Let x = (x1 ,x2 ,x3 , ... , xn) = (x1 , x2 ) denote a vector of continuous random variables with joint density function

f(x) = f(x1 ,x2 ,x3 , ... , xn) = f(x1 , x2 ).

Let U = h(x1)= h(x1 ,x2 ,x3 , ... , xp)

Then the conditional variance of U given x2


Defn covariance correlation
Defn (Covariance, Correlation) variables)

Let x = (x1 ,x2 ,x3 , ... , xn) denote a vector of continuous random variables with joint density function

f(x) = f(x1 ,x2 ,x3 , ... , xn).

Let U = h(x)= h(x1 ,x2 ,x3 , ... , xn) and

V = g(x)=g(x1 ,x2 ,x3 , ... , xn)

Then the covariance of U and V.


Properties
Properties variables)

  • Expectation

  • Variance

  • Covariance

  • Correlation


  • E variables)[a1x1 + a2x2 + a3x3 + ... + anxn]

    = a1E[x1] + a2E[x2] + a3E[x3] + ... + anE[xn]

    or E[a'x] = a'E[x]


  • E[UV] = E[h( variables)x1)g(x2)]

    = E[U]E[V] = E[h(x1)]E[g(x2)]

    if x1 and x2 are independent


  • Var variables)[a1x1 + a2x2 + a3x3 + ... + anxn]

    or Var[a'x] = a′Sa


  • Cov variables)[a1x1 + a2x2 + ... + anxn ,

    b1x1 + b2x2 + ... + bnxn]

    or Cov[a'x, b'x] = a′Sb


Statistical inference

Statistical Inference variables)

Making decisions from data


There are two main areas of Statistical Inference variables)

  • Estimation – deciding on the value of a parameter

    • Point estimation

    • Confidence Interval, Confidence region Estimation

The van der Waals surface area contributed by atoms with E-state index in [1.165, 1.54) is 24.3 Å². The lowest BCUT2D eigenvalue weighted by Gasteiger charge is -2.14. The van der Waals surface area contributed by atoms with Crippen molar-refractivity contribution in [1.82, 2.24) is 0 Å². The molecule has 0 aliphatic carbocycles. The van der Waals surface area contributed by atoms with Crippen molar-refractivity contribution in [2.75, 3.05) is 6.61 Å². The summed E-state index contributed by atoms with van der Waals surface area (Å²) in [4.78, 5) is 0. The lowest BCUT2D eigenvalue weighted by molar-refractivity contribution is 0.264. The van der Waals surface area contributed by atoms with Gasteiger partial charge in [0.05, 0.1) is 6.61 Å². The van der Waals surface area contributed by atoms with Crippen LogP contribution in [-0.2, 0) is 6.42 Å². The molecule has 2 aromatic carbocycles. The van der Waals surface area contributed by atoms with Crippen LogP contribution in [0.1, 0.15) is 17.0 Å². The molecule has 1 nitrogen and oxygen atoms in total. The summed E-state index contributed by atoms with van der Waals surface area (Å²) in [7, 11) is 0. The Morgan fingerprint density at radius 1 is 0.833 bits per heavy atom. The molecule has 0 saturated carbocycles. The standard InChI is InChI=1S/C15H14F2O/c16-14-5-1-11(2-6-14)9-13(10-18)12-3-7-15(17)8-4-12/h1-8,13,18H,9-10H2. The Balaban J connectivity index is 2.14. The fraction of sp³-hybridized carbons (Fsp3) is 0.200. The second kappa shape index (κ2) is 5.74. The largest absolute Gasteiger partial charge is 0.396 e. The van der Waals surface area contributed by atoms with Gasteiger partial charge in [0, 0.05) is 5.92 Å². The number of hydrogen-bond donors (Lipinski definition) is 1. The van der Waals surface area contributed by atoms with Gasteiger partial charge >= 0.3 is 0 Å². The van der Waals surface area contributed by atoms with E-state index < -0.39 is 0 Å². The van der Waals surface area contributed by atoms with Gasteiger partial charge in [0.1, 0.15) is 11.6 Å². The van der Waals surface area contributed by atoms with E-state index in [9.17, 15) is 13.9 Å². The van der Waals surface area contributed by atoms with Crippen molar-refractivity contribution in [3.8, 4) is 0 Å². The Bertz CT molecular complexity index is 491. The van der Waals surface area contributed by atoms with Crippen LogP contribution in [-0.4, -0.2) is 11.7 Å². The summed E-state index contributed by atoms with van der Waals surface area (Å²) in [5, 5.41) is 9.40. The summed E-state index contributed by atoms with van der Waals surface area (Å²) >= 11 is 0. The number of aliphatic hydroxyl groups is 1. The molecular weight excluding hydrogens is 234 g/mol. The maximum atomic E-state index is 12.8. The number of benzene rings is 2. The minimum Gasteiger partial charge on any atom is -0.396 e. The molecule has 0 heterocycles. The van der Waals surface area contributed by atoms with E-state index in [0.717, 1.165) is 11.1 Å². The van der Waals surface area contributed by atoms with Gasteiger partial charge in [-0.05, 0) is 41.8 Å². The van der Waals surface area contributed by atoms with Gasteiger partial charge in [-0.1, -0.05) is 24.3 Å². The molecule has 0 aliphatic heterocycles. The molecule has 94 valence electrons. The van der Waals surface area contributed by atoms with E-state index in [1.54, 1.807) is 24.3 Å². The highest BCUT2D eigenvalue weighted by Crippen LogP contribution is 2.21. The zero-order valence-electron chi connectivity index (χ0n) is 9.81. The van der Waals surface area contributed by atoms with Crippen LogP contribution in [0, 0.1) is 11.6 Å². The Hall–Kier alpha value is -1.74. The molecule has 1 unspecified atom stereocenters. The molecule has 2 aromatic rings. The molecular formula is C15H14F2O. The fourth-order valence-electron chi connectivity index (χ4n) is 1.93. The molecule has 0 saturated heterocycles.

• Hypothesis testing

    • Deciding if a statement (hypotheisis) about a parameter is True or False


The general statistical model most data fits this situation

The general statistical model variables)Most data fits this situation


Defn the classical statistical model
Defn (The Classical Statistical Model) variables)

The data vector

x = (x1 ,x2 ,x3 , ... , xn)

The model

Let f(x|q) = f(x1 ,x2 , ... , xn|q1 , q2 ,... , qp) denote the joint density of the data vector x = (x1 ,x2 ,x3 , ... , xn) of observations where the unknown parameter vector qW (a subset of p-dimensional space).


An example
An Example variables)

The data vector

x = (x1 ,x2 ,x3 , ... , xn) a sample from the normal distribution with mean m and variance s2

The model

Then f(x|m , s2) = f(x1 ,x2 , ... , xn|m , s2), the joint density of x = (x1 ,x2 ,x3 , ... , xn) takes on the form:

where the unknown parameter vector q = (m , s2) W ={(x,y)|-∞ < x < ∞ , 0 ≤ y < ∞}.


Defn sufficient statistics
Defn (Sufficient Statistics) variables)

Let x have joint density f(x|q) where the unknown parameter vector qW.

Then S = (S1(x) ,S2(x) ,S3(x) , ... , Sk(x)) is called a set of sufficient statistics for the parameter vector q if the conditional distribution of x given S = (S1(x) ,S2(x) ,S3(x) , ... , Sk(x)) is not functionally dependent on the parameter vector q.